Response to “Mennonites and “separation”: More ruminations”

Not too long ago I ran across an interesting article posted on Facebook by the professor of Theology and Peace Studies at Eastern Mennonite University and author Ted Grimsrud. It was a blog article he had written named Is the Mennonite (Church USA) project doomed? Some ruminations. We had a brief but interesting exchange that could not really go the distance because of other commenters on the thread. So I asked him if it was possible for him to turn his comments into a blog article so we could dig deep into the issue uninterrupted. This is my response to his article Mennonites and “separation”: More ruminations.


To begin let me make this clear, while I am not a member of the Mennonite denomination I can say that I am a friend of many Mennonites and while I can’t speak from the perspective of someone who is experiencing many of the events Ted Grimsrud speaks about I can say that I can comment on the behaviors, practices and perspectives expressed.

Separation (Absonderung)

It is true the Anabaptists didn’t desire to establish a separate faith community initially. They strove to persuade the Reformed and Roman Catholics to cast-off their unbiblical doctrines and practices and experience genuine renewal. For the reason that they felt that the reforms initiated by Luther did not go far enough, that Luther and others fell short of ameliorating to the fullest extent possible.

The use of the word “separation” without qualification can be misleading when looking back during the formative years of the movement. There are two types of separation during that time. The first is found in the Chronicle of the Hutterian Brethren which contain the recollections of George Blaurock regarding how the first Anabaptist Gemeinde came into existence. In the retelling there is an arresting statement that is vital in understanding Absonderung or separation from the Anabaptist perspective. Following the first disciple’s baptisms the Chronicle says “[t]hus they together gave themselves to the name of the Lord in the high fear of God. Each confirmed (bestätet) the other in the service of the gospel, and they began to teach and keep the faith. Therewith began the separation from the world and its evil works.”[1]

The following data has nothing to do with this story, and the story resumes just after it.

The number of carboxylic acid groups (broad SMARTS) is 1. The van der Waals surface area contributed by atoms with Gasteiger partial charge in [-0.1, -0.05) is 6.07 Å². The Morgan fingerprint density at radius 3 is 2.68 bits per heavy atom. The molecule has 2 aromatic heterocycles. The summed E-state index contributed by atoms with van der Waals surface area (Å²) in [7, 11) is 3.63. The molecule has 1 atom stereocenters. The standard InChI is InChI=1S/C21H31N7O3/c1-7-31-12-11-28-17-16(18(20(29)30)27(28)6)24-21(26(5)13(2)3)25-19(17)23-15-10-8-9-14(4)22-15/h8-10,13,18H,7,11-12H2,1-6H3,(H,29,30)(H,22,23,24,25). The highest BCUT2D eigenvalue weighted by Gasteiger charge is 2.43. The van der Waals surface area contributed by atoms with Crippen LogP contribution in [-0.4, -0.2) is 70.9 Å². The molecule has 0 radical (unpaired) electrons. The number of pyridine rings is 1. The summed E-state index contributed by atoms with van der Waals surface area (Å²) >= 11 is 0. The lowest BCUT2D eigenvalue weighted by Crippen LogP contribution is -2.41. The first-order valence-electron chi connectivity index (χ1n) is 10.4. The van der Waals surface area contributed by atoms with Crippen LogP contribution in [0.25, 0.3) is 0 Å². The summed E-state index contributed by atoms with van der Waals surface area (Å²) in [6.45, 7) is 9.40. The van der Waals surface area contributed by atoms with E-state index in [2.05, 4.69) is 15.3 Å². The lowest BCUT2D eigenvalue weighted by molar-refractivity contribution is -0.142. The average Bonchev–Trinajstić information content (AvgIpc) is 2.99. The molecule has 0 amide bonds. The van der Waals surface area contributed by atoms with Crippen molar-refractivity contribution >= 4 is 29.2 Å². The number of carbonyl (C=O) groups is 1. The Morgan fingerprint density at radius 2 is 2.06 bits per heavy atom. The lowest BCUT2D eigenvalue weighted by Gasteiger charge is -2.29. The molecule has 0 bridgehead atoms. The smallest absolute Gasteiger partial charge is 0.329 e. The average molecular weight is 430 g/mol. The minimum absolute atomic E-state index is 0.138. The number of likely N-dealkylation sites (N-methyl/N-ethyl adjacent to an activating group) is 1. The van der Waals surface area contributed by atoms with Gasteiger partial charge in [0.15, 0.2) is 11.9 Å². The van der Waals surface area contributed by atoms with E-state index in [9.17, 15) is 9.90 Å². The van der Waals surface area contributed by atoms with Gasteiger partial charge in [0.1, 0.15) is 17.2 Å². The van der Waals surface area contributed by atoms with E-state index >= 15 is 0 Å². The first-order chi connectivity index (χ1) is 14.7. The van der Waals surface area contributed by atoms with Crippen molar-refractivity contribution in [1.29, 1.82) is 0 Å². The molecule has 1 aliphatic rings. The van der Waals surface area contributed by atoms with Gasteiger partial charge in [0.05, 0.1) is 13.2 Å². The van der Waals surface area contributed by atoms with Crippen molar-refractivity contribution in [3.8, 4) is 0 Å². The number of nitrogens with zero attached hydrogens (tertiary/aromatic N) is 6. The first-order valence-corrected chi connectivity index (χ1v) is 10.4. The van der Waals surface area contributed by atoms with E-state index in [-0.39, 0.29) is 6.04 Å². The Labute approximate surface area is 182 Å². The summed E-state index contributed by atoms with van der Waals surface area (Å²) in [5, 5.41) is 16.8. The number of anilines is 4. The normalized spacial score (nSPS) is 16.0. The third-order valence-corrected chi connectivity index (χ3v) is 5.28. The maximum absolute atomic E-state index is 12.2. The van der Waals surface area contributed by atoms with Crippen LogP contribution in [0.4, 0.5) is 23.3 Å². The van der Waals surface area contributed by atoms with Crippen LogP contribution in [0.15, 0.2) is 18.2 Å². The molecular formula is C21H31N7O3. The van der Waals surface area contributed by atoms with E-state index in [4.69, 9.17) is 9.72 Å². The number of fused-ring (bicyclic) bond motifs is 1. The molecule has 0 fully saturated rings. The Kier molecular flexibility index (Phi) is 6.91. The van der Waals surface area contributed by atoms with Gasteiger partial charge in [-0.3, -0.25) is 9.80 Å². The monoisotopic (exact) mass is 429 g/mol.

“Separation from evil did not initially denote separation from the church. The Anabaptists only disassociated themselves from certain practices within the church which they found offensive.”[2] The second form is “separation from church” which forbade the participation in all aspects of the Protestant and Roman Catholic churches.

The Anabaptists saw themselves as being a part of something which had many corrupted facets and their shunning of those things and antagonism towards them was their means of protest. The programmatic epistles of Conrad Grebel to the German radical Reformer Thomas Müntzer (1488/9-1525) had already demonstrated separation from the world and its evil works as found in the ecclesiastical powers that was extant at that time in 1524. In the first of the two letters Grebel and his fellow members of the Zürich Circle said that at some point in the past people fell away from sound Christian teaching and practices and had taken up: